I recently went along to an open day at the Cold War Jets museum in Bruntingthorpe, Leicestershire, UK. The museum has a collection of non-flying ex-military jets that were in service from the 50’s to the present day, and during the open day they run as many as possible up the runway. The standing start “fast taxiing” is the most impressive bit.
I wanted to get some close up shots of the action so took my 70-200 f 2.8 Sigma lens and its dedicated APO 2x teleconverter. On my crop sensor DSLR that gave me a maximum effective focal length of 600mm. The weather was good, with plenty of light around, meaning I was able to use short shutter speeds to reduce camera shake, so I left my tripod/monopod in the car. There were hundreds of other aircraft enthusiasts there, and it was a telephoto lens fest!
I was lucky with where I had chosen to stand for the first part of the taxi runs. It was directly opposite where the aircraft turned round, so I could shoot them head on. This Nimrod MR2 (XV226) really showed that form follows function. It looked really mean with its modified fuselage and all the sensors. Quite a difference from the elegant Comet airliner it was derived from. The tonal treatment and vignette added in post-processing enhance the mean look.
The aircraft below couldn’t look mean if it tried!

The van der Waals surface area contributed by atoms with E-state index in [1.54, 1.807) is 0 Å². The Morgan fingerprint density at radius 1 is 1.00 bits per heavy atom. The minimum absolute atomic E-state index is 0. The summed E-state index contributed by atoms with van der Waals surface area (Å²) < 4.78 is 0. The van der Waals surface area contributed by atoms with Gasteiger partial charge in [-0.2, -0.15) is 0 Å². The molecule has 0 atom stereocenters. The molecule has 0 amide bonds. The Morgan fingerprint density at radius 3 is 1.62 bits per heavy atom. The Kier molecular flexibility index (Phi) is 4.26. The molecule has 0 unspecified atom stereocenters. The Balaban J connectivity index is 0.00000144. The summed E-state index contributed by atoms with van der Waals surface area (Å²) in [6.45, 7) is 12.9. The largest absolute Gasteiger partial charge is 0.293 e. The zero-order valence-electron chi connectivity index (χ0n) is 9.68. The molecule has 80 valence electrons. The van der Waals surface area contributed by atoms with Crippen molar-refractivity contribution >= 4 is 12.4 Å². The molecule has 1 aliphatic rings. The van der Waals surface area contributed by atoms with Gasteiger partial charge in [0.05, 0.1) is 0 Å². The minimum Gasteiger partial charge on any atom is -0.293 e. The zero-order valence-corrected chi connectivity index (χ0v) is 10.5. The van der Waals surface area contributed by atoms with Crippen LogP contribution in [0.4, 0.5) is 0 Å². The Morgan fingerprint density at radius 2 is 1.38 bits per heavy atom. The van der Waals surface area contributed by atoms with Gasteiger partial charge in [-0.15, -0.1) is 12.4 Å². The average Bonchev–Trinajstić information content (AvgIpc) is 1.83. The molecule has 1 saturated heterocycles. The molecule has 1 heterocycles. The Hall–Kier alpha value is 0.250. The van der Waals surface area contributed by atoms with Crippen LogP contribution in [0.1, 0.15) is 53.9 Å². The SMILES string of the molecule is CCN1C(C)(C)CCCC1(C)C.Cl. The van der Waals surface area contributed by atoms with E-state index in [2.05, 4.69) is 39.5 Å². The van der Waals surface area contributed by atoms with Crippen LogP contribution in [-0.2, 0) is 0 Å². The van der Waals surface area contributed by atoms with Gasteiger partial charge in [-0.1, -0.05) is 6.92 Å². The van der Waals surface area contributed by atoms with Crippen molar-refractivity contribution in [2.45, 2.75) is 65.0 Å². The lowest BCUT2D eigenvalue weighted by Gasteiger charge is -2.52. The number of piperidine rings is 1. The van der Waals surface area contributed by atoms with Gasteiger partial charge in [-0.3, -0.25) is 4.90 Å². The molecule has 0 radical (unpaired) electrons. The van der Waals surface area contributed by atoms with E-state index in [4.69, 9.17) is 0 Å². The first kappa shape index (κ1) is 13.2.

During the day there was a flypast by PM631, one of the Battle of Britain Memorial Flight’s Spitfires. The BBMF has a number of Spitfires and this is one of my favourites – it was built just to take pictures, and had no guns. It’s a PRXIX photo reconnaissance Spitfire painted in “cerulean blue”. That’s a colour that matches the colour of the sky, so it’s good camouflage for high-flying aircraft. Spitfire purists will notice the five-bladed propeller, which indicates that it has a Griffon engine rather than the classic Merlin engine. I’ve used a Photoshop action to make the image look like an old photo that’s been in the wars a bit. It adds to the nostalgic theme.
And then there was the Lightning…
The English Electric Lightning was one of the highlights of the day. This RAF interceptor aircraft was one of the fastest aircraft ever made, and I recall seeing one at the Farnborough Airshow when I was very young. It took off, went vertically up into the sky, and there was a loud bang as it went supersonic in the climb! This Lightning F6 (XS904) was one of the last in RAF service, and has the big belly fuel tank to give it a bit more endurance. As the title of this post says it was a warm day and there was a lot of heat haze in the distance. I waited till the Lightning had turned round after its run, and got this image of it coming back through the haze, and making quite a bit of heat haze itself. It’s the sort of image that you can only get with a long telephoto lens.
The day was noisy, and smelly from burnt jet fuel. I’m really looking forward to more of the same at the Royal International Air Tattoo at Fairford in July!